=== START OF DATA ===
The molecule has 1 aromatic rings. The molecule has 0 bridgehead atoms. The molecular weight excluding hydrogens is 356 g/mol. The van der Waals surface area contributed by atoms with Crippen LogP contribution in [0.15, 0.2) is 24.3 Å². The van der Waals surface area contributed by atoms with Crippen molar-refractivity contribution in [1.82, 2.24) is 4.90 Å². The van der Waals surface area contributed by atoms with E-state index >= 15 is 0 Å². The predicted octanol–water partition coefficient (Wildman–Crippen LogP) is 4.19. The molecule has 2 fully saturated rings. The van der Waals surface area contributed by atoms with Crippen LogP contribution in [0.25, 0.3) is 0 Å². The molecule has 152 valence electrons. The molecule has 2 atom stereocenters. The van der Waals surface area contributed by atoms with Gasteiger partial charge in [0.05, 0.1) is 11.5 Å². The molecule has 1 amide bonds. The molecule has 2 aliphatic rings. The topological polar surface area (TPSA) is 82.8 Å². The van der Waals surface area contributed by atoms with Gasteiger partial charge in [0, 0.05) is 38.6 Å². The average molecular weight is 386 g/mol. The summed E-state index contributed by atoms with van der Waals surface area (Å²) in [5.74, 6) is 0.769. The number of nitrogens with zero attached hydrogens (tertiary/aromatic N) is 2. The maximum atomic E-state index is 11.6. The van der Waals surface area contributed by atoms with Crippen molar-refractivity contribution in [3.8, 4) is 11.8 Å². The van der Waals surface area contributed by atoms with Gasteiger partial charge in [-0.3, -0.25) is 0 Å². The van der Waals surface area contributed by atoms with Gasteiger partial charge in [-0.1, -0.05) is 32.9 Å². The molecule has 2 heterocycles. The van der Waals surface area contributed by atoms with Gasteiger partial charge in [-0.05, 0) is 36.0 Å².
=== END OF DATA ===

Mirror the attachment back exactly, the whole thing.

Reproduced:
The molecule has 1 aromatic rings. The molecule has 0 bridgehead atoms. The molecular weight excluding hydrogens is 356 g/mol. The van der Waals surface area contributed by atoms with Crippen LogP contribution in [0.15, 0.2) is 24.3 Å². The van der Waals surface area contributed by atoms with Crippen molar-refractivity contribution in [1.82, 2.24) is 4.90 Å². The van der Waals surface area contributed by atoms with E-state index >= 15 is 0 Å². The predicted octanol–water partition coefficient (Wildman–Crippen LogP) is 4.19. The molecule has 2 fully saturated rings. The van der Waals surface area contributed by atoms with Crippen LogP contribution in [0.25, 0.3) is 0 Å². The molecule has 152 valence electrons. The molecule has 2 atom stereocenters. The van der Waals surface area contributed by atoms with Gasteiger partial charge in [0.05, 0.1) is 11.5 Å². The molecule has 1 amide bonds. The molecule has 2 aliphatic rings. The topological polar surface area (TPSA) is 82.8 Å². The van der Waals surface area contributed by atoms with Gasteiger partial charge in [0, 0.05) is 38.6 Å². The average molecular weight is 386 g/mol. The summed E-state index contributed by atoms with van der Waals surface area (Å²) in [5.74, 6) is 0.769. The number of nitrogens with zero attached hydrogens (tertiary/aromatic N) is 2. The maximum atomic E-state index is 11.6. The van der Waals surface area contributed by atoms with Crippen molar-refractivity contribution in [3.8, 4) is 11.8 Å². The van der Waals surface area contributed by atoms with Gasteiger partial charge in [-0.3, -0.25) is 0 Å². The van der Waals surface area contributed by atoms with Gasteiger partial charge in [-0.1, -0.05) is 32.9 Å². The molecule has 2 heterocycles. The van der Waals surface area contributed by atoms with Gasteiger partial charge in [-0.05, 0) is 36.0 Å².